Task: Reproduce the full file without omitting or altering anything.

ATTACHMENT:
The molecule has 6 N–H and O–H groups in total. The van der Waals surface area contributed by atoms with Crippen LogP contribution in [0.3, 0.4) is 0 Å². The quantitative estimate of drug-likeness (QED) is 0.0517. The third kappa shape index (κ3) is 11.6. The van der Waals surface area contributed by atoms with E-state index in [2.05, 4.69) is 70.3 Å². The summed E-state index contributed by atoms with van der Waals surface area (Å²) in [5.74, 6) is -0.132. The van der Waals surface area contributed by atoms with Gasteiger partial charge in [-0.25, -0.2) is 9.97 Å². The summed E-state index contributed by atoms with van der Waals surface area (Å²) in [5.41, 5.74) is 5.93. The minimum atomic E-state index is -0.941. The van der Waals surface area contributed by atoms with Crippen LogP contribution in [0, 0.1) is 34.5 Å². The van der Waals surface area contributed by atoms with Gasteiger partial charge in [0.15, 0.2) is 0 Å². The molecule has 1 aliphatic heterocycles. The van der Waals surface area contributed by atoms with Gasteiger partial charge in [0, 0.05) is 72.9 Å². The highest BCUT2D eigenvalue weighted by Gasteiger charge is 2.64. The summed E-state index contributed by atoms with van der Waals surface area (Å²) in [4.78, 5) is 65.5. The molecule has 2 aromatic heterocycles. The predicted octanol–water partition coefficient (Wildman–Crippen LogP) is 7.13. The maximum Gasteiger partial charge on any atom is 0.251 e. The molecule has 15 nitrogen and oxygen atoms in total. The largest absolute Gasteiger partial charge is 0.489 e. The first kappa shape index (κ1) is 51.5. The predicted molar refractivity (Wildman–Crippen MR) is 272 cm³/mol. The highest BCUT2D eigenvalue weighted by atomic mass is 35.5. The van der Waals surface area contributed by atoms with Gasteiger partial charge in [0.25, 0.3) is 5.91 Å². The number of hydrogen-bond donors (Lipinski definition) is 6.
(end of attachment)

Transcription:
The molecule has 6 N–H and O–H groups in total. The van der Waals surface area contributed by atoms with Crippen LogP contribution in [0.3, 0.4) is 0 Å². The quantitative estimate of drug-likeness (QED) is 0.0517. The third kappa shape index (κ3) is 11.6. The van der Waals surface area contributed by atoms with E-state index in [2.05, 4.69) is 70.3 Å². The summed E-state index contributed by atoms with van der Waals surface area (Å²) in [5.74, 6) is -0.132. The van der Waals surface area contributed by atoms with Gasteiger partial charge in [-0.25, -0.2) is 9.97 Å². The summed E-state index contributed by atoms with van der Waals surface area (Å²) in [5.41, 5.74) is 5.93. The minimum atomic E-state index is -0.941. The van der Waals surface area contributed by atoms with Crippen LogP contribution in [0, 0.1) is 34.5 Å². The van der Waals surface area contributed by atoms with Gasteiger partial charge in [0.15, 0.2) is 0 Å². The molecule has 1 aliphatic heterocycles. The van der Waals surface area contributed by atoms with Gasteiger partial charge in [0, 0.05) is 72.9 Å². The highest BCUT2D eigenvalue weighted by Gasteiger charge is 2.64. The summed E-state index contributed by atoms with van der Waals surface area (Å²) in [4.78, 5) is 65.5. The molecule has 2 aromatic heterocycles. The predicted octanol–water partition coefficient (Wildman–Crippen LogP) is 7.13. The maximum Gasteiger partial charge on any atom is 0.251 e. The molecule has 15 nitrogen and oxygen atoms in total. The largest absolute Gasteiger partial charge is 0.489 e. The first kappa shape index (κ1) is 51.5. The predicted molar refractivity (Wildman–Crippen MR) is 272 cm³/mol. The highest BCUT2D eigenvalue weighted by atomic mass is 35.5. The van der Waals surface area contributed by atoms with Gasteiger partial charge in [0.25, 0.3) is 5.91 Å². The number of hydrogen-bond donors (Lipinski definition) is 6.